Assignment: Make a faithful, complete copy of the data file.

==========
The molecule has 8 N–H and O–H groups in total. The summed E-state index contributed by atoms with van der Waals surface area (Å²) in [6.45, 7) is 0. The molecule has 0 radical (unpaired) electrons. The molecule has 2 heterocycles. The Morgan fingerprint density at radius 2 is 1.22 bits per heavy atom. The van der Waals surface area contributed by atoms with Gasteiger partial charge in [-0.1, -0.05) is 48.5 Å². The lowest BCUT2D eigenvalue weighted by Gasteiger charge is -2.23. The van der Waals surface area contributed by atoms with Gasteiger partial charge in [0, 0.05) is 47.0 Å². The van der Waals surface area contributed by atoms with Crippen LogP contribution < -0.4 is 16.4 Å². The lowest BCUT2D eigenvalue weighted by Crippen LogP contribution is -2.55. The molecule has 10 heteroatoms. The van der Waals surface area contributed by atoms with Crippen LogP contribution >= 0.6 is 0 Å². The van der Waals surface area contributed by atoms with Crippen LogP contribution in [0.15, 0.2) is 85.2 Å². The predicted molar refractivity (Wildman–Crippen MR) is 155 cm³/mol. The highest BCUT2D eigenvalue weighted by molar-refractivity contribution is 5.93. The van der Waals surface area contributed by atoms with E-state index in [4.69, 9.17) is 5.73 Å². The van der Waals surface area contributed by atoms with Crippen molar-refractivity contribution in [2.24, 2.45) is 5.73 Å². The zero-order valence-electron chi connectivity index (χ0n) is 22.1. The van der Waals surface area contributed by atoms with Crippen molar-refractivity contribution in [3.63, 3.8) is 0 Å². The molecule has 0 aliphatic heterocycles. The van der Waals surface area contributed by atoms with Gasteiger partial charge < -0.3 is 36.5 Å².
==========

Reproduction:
The molecule has 8 N–H and O–H groups in total. The summed E-state index contributed by atoms with van der Waals surface area (Å²) in [6.45, 7) is 0. The molecule has 0 radical (unpaired) electrons. The molecule has 2 heterocycles. The Morgan fingerprint density at radius 2 is 1.22 bits per heavy atom. The van der Waals surface area contributed by atoms with Gasteiger partial charge in [-0.1, -0.05) is 48.5 Å². The lowest BCUT2D eigenvalue weighted by Gasteiger charge is -2.23. The van der Waals surface area contributed by atoms with Gasteiger partial charge in [0, 0.05) is 47.0 Å². The van der Waals surface area contributed by atoms with Crippen LogP contribution < -0.4 is 16.4 Å². The lowest BCUT2D eigenvalue weighted by Crippen LogP contribution is -2.55. The molecule has 10 heteroatoms. The van der Waals surface area contributed by atoms with Crippen LogP contribution >= 0.6 is 0 Å². The van der Waals surface area contributed by atoms with Crippen LogP contribution in [0.15, 0.2) is 85.2 Å². The predicted molar refractivity (Wildman–Crippen MR) is 155 cm³/mol. The highest BCUT2D eigenvalue weighted by molar-refractivity contribution is 5.93. The van der Waals surface area contributed by atoms with E-state index in [4.69, 9.17) is 5.73 Å². The van der Waals surface area contributed by atoms with Crippen molar-refractivity contribution in [2.24, 2.45) is 5.73 Å². The zero-order valence-electron chi connectivity index (χ0n) is 22.1. The van der Waals surface area contributed by atoms with Crippen molar-refractivity contribution in [3.63, 3.8) is 0 Å². The molecule has 0 aliphatic heterocycles. The van der Waals surface area contributed by atoms with Gasteiger partial charge < -0.3 is 36.5 Å².